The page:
(ii)Historical Associations.
    The property has long-standing significant associations with persons, groups, institutions, businesses, or events of historic importance which contributed significantly to the history of the city, state, or nation; or represents a significant portrayal of the cultural practices or the way of life of a definable group of people in a historic time.
    (iii) Archeology.
    The property has, or is expected to yield, significant data concerning the human history or prehistory of the region;

    (iv) Community Value.
    The property has a unique location, physical characteristic, or significant feature that contributes to the character, image, or cultural identity of the city, a neighborhood, or a particular group.
    (v) Landscape Feature.
    The property is a significant natural or designed landscape or landscape feature with artistic, aesthetic, cultural, or historical value to the city.

As you can see, this is pretty damn specific. The numbnuts in the comments up there actually did find this, but they seem to have missed something very important… that little “and” at the end of the first two sections. See, that means you don’t have to meet one requirement, as the comment-spuds were saying. You have to meet all of them! And since the location has only been open since 1974 (41 years ago) it loses on the very first requirement. Thanks for playing! Try again in 9 years! Oh, wait…. it’ll be condos by then. So sorry! But, just for the sake of argument, let’s look at the other Reqs.

Part two is kind of tricky. I honestly have no clue whether the bar has never been modified from it’s original design. I would kind of assume it has, since most bars change design at least semi-regularly, to keep things fresh. But hey… maybe it’s the same dive bar it was in 1974. Who knows?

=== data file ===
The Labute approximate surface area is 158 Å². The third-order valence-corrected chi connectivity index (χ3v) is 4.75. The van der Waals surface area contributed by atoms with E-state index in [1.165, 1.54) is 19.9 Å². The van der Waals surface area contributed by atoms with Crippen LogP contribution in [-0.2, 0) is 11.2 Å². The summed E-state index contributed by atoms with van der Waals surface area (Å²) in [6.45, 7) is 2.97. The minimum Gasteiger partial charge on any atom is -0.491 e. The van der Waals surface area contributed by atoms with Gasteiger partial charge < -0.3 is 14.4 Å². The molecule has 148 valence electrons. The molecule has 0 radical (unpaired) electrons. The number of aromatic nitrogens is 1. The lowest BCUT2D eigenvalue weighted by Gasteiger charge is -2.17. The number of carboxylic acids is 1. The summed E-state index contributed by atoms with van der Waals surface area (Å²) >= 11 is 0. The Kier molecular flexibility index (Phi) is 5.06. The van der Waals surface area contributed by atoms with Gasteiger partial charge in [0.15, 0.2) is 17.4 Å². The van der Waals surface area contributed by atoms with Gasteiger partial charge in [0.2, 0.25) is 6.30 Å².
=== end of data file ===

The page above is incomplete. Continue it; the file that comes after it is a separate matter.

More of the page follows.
Part three is another one that the spuds don’t seem to understand. Right off the bat, it isn’t listed as an official landmark anywhere, so just skip to the big “OR.” This is where the spuds get tripped up. They seem to think any one of these would be enough to qualify it, but it plainly says it must demonstrate significance in at least two of the categories. TWO! At least! First, it has no architectural significance. This is not a bar designed by Gaudi or Frank Lloyd Wright. It’s just a building. The second, Historical Associations, is probably the best bet here. If they could get proof that some at least semi-famous bands had gotten their start there, it might fit. Maybe. Also “represents a significant portrayal of the cultural practices or the way of life of a definable group of people in a historic time” might work, since it could be argued that it represents the musical culture of the area. Again, if anyone really significant has played there. From the lists in the original post and comments, there really hasn’t, though. So, on to (iii)… Archeology. On second thought, let’s just skip that, since it is utterly impossible to argue the archeological significance of a bar. Community value… again, maybe. If it’s unique. In my experience, though, one bar with a stage is approximately the same as every other bar with a stage. And the fifth category, Landscape feature, if even more silly to think of than Archeology, so let’s just pretend it isn’t there.